“One way to see this is that 42% of American women just announced that grab ’em by the ………..”works for me”.”

      That doesn’t make any more sense than saying that every Clinton voter approves of Clinton’s handling of her server and emails.

      • FriendlyGoat

        The “way to see THIS” in my sentence was keyed to the exact subject of the TAI article here.

  • Fat_Man

    The entire political correctness campaign of the Department of Education is based on readings of the laws that are at best fanciful. Furthermore they were promulgated without any compliance with the Administrative Procedures Act.

    The new administration should revoke those interpretations and issue new ones that actually state existing law. Although the revocation should be immediate. Furthermore, they should also make it clear that the constitutional requirement of due process is not in the least affected by any statute or regulation.

  • Fat_Man

    I also think that Legislatures, State and Federal, need to step in. They need to adopt a Bill of Rights for students at all public colleges and universities and at any private schools that accept Federal or State funds. The law should include at least the following:

    First Amendment: Freedom of speech and of the press; the right to peaceably assemble.
    Second Amendment: Right to keep and bear arms subject only to general State laws.
    Fourth Amendment: No unreasonable searches or seizures.
    Fifth Amendment: Due process, high burden of proof, no self incrimination.
    Sixth Amendment: The right to a speedy and public trial, by an impartial tribunal;
    The right to be informed of the nature and cause of the accusation;
    The right to hear the witnesses against him in person and to cross-examine them;
    The right to have compulsory process for obtaining witnesses in his favor, and
    The right to have the assistance of counsel for his defense.

    The Federal and State courts must be given jurisdiction over violations of these rights, and college administrators must be personally liable for violations of these rights. The law must state that the rights conferred shall be interpreted in the same way that federal and State constitutional rights are interpreted. Students whose rights are violated must receive damages and attorney’s fees, both for the court case and for any college disciplinary proceedings.

  • http://thevailspot.blogspot.com/ Rich Vail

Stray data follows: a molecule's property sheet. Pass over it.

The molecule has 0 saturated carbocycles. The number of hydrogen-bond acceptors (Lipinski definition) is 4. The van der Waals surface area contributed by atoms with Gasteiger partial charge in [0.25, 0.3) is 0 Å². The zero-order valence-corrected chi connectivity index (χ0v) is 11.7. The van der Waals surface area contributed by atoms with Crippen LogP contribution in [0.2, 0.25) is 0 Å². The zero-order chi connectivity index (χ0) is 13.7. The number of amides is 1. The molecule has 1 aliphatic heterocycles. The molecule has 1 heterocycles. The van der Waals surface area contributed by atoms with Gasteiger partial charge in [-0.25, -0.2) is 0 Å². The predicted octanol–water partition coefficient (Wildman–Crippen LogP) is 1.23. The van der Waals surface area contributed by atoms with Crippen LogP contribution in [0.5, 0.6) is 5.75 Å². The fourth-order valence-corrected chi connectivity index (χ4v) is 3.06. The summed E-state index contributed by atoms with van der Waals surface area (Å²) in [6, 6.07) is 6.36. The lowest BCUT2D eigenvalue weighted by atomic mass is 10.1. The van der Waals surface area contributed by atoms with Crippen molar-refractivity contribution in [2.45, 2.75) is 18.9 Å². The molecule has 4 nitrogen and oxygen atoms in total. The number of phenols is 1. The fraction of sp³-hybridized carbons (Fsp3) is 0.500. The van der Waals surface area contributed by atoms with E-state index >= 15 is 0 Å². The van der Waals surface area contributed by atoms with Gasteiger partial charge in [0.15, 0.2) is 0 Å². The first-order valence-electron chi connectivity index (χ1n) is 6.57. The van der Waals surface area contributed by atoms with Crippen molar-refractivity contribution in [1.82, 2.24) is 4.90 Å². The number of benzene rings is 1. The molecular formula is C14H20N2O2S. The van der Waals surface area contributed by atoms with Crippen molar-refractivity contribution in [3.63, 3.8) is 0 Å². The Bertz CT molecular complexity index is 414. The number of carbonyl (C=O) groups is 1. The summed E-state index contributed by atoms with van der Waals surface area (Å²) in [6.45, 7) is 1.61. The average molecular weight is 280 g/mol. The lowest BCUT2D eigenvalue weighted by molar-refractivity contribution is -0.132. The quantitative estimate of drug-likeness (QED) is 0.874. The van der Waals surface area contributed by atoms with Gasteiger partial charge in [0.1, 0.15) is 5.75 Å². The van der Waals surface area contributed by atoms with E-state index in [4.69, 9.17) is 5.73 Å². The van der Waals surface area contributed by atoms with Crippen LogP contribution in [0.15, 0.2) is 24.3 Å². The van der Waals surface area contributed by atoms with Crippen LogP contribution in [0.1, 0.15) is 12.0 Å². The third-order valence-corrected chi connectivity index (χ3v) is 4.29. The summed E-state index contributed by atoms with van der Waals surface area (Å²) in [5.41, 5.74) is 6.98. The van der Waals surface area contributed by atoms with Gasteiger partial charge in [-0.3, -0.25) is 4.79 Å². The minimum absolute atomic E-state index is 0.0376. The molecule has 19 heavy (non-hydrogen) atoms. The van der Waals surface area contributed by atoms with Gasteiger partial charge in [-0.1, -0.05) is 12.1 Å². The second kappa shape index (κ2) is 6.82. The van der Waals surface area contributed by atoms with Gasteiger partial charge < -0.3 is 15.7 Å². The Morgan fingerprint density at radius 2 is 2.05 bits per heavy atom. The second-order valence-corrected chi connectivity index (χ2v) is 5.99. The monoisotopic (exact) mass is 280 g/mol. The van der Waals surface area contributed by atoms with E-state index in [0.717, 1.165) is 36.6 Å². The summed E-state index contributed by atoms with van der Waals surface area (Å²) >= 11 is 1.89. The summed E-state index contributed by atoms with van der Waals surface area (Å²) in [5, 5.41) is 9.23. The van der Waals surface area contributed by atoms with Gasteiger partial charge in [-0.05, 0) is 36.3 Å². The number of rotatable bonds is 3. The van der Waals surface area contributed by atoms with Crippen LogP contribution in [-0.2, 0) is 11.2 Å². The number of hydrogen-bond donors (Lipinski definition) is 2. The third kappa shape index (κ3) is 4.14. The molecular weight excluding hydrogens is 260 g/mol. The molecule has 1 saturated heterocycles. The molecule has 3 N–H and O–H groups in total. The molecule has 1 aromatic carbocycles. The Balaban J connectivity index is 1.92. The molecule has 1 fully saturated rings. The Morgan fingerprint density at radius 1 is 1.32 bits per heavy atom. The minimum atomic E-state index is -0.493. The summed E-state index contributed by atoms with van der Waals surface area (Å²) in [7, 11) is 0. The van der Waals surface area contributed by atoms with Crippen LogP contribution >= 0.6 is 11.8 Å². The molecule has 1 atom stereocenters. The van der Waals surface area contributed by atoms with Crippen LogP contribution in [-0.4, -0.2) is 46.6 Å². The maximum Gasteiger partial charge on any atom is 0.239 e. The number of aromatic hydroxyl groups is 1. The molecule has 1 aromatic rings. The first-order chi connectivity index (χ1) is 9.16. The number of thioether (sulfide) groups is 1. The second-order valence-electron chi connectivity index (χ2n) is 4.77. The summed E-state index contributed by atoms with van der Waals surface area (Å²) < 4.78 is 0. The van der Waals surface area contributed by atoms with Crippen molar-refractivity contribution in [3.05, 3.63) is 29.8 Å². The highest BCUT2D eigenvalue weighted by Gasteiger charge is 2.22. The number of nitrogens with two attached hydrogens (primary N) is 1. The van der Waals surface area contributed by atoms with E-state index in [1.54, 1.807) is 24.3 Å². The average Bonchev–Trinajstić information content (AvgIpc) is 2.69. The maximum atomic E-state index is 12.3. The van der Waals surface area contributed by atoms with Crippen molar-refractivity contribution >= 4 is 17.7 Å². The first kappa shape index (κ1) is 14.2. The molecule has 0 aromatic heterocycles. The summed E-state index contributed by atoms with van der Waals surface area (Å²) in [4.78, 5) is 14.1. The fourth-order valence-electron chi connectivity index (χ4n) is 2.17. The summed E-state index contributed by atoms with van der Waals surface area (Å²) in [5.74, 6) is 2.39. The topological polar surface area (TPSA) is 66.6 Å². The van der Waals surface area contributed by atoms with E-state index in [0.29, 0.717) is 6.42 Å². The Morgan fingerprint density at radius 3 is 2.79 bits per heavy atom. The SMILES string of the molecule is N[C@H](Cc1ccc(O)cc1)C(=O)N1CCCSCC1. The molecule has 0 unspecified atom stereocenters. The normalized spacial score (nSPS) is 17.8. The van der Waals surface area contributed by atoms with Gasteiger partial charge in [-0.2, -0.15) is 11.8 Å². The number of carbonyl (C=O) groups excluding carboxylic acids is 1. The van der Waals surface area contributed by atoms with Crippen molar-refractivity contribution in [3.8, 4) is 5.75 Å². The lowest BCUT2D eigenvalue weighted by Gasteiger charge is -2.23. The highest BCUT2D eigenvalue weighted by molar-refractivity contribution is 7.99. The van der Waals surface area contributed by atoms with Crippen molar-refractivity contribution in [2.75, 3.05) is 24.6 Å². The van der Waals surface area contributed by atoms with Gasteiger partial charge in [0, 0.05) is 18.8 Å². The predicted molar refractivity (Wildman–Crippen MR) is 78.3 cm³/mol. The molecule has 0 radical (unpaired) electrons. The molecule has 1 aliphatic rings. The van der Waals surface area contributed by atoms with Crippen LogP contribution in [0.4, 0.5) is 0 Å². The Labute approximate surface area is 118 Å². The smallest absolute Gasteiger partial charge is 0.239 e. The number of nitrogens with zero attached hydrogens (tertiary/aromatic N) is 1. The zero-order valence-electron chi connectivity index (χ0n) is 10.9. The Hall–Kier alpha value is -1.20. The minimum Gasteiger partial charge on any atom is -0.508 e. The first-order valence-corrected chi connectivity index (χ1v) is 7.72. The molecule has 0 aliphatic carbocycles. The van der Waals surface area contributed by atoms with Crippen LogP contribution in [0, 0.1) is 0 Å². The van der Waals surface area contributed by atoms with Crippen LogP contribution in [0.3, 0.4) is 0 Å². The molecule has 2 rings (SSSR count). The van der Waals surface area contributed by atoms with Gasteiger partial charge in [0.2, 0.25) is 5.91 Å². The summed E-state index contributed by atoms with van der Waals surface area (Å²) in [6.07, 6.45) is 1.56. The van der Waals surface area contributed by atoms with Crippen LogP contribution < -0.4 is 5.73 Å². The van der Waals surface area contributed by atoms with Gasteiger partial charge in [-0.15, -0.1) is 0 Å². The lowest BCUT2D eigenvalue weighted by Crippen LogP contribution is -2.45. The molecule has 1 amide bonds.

I have a better idea…why not ELIMINATE the DeptEd all together?

  • baumann

    All they have to do is write a letter to colleges interpreting Title IX in somewhat less stretched and rigid ways than did the letter from the Obama administration. That probably would have a real effect on campuses, where, for instance, faculty are now required to report even fourth hand gossip to the Title IX administrators and some universities have developed systems of anonymous denunciation.

  • bflat879

    The Department of Education should be gutted. Trump could do this by not appointing a cabinet member for the Department and then not putting any funding in for the Department of education. Republicans should be able to agree on this, especially if they take the present funding, cut that level by the expense of the bureaucracy and send the remaining money back to the states. We do not need a top down education system where progressives, when they have the power, start ramming down their indoctrination courses to the states. Common Core is just one example, but it should be a grave enough example to get this done.

  • Disappeared4x

    https://uploads.disquscdn.com/images/921fa4b4a1b5f58fe8c454bc1a6c99c14f7f14d85aeeea536b6c9c65496fd735.jpg

    In this Esquire interview, the Word in question is spelled perfectly. This is why I thought Trump was only repeating what a movie star (or athlete ) had told Trump. This interview includes Clint (CE) and Scott Eastwood (SE):

    http://www.esquire.com/entertainment/a46893/double-trouble-clint-and-scott-eastwood/

    ESQ: Clint, do you still describe yourself as a libertarian?

    CE: I don’t know what I am. I’m a little of everything.

    ESQ: Politically, you’re the Anti-P**** party?

    SE: That’s right. No candy-asses.

    CE: Yeah, I’m anti–the p**** generation. Not to be confused
    with pussy.

    SE: All of us are pro-p****.